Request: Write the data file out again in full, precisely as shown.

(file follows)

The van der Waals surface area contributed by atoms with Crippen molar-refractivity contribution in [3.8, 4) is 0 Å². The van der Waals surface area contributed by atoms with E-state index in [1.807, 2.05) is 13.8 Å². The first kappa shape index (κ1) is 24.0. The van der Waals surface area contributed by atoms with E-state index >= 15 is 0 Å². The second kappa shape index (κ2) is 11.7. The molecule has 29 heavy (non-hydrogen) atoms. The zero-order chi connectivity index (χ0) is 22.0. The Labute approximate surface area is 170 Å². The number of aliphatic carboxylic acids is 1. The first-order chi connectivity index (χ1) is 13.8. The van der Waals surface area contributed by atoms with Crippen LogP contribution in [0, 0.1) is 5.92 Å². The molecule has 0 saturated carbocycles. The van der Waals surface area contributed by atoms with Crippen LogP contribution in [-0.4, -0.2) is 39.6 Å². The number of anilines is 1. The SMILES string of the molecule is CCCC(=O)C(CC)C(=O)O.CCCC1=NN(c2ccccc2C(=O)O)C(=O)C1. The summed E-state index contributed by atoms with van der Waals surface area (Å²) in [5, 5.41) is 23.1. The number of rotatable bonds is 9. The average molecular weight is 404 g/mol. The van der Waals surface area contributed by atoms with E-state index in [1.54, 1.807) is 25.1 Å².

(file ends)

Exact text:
The van der Waals surface area contributed by atoms with Crippen molar-refractivity contribution in [3.8, 4) is 0 Å². The van der Waals surface area contributed by atoms with E-state index in [1.807, 2.05) is 13.8 Å². The first kappa shape index (κ1) is 24.0. The van der Waals surface area contributed by atoms with E-state index >= 15 is 0 Å². The second kappa shape index (κ2) is 11.7. The molecule has 29 heavy (non-hydrogen) atoms. The zero-order chi connectivity index (χ0) is 22.0. The Labute approximate surface area is 170 Å². The number of aliphatic carboxylic acids is 1. The first-order chi connectivity index (χ1) is 13.8. The van der Waals surface area contributed by atoms with Crippen LogP contribution in [0, 0.1) is 5.92 Å². The molecule has 0 saturated carbocycles. The van der Waals surface area contributed by atoms with Crippen LogP contribution in [-0.4, -0.2) is 39.6 Å². The number of anilines is 1. The SMILES string of the molecule is CCCC(=O)C(CC)C(=O)O.CCCC1=NN(c2ccccc2C(=O)O)C(=O)C1. The summed E-state index contributed by atoms with van der Waals surface area (Å²) in [5, 5.41) is 23.1. The number of rotatable bonds is 9. The average molecular weight is 404 g/mol. The van der Waals surface area contributed by atoms with E-state index in [1.54, 1.807) is 25.1 Å².